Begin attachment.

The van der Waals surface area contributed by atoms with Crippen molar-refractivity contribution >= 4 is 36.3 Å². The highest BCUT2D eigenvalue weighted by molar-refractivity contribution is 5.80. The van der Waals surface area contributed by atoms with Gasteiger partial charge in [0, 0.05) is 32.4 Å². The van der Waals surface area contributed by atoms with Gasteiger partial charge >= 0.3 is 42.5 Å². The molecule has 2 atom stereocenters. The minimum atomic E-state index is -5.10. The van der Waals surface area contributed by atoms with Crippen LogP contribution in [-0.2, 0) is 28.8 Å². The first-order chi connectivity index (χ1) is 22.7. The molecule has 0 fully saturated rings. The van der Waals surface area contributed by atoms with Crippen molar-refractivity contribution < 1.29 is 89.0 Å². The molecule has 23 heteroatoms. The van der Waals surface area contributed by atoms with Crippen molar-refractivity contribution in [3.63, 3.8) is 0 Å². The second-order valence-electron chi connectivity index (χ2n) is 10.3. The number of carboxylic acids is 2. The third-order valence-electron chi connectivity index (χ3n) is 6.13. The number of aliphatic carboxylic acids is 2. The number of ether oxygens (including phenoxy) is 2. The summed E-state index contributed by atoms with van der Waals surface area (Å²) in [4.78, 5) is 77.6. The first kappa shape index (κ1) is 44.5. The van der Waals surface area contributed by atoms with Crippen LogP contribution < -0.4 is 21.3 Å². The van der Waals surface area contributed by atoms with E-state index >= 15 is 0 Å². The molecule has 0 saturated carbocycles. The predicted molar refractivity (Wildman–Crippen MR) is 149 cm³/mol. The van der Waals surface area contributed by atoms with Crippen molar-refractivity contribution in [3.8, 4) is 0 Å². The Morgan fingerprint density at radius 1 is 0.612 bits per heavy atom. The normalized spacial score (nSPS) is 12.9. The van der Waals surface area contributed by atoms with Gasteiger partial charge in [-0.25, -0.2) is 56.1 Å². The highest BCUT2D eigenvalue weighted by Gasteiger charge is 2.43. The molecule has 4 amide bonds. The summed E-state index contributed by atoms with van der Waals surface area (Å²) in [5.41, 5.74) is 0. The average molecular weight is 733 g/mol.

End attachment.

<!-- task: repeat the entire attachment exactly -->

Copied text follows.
The van der Waals surface area contributed by atoms with Crippen molar-refractivity contribution >= 4 is 36.3 Å². The highest BCUT2D eigenvalue weighted by molar-refractivity contribution is 5.80. The van der Waals surface area contributed by atoms with Gasteiger partial charge in [0, 0.05) is 32.4 Å². The van der Waals surface area contributed by atoms with Gasteiger partial charge >= 0.3 is 42.5 Å². The molecule has 2 atom stereocenters. The minimum atomic E-state index is -5.10. The van der Waals surface area contributed by atoms with Crippen LogP contribution in [-0.2, 0) is 28.8 Å². The first-order chi connectivity index (χ1) is 22.7. The molecule has 0 fully saturated rings. The van der Waals surface area contributed by atoms with Crippen molar-refractivity contribution < 1.29 is 89.0 Å². The molecule has 23 heteroatoms. The van der Waals surface area contributed by atoms with Crippen molar-refractivity contribution in [3.63, 3.8) is 0 Å². The second-order valence-electron chi connectivity index (χ2n) is 10.3. The number of carboxylic acids is 2. The third-order valence-electron chi connectivity index (χ3n) is 6.13. The number of aliphatic carboxylic acids is 2. The number of ether oxygens (including phenoxy) is 2. The summed E-state index contributed by atoms with van der Waals surface area (Å²) in [4.78, 5) is 77.6. The first kappa shape index (κ1) is 44.5. The van der Waals surface area contributed by atoms with Crippen LogP contribution < -0.4 is 21.3 Å². The van der Waals surface area contributed by atoms with E-state index >= 15 is 0 Å². The molecule has 0 saturated carbocycles. The predicted molar refractivity (Wildman–Crippen MR) is 149 cm³/mol. The van der Waals surface area contributed by atoms with Crippen molar-refractivity contribution in [3.8, 4) is 0 Å². The Morgan fingerprint density at radius 1 is 0.612 bits per heavy atom. The normalized spacial score (nSPS) is 12.9. The van der Waals surface area contributed by atoms with Gasteiger partial charge in [-0.25, -0.2) is 56.1 Å². The highest BCUT2D eigenvalue weighted by Gasteiger charge is 2.43. The molecule has 4 amide bonds. The summed E-state index contributed by atoms with van der Waals surface area (Å²) in [5.41, 5.74) is 0. The average molecular weight is 733 g/mol.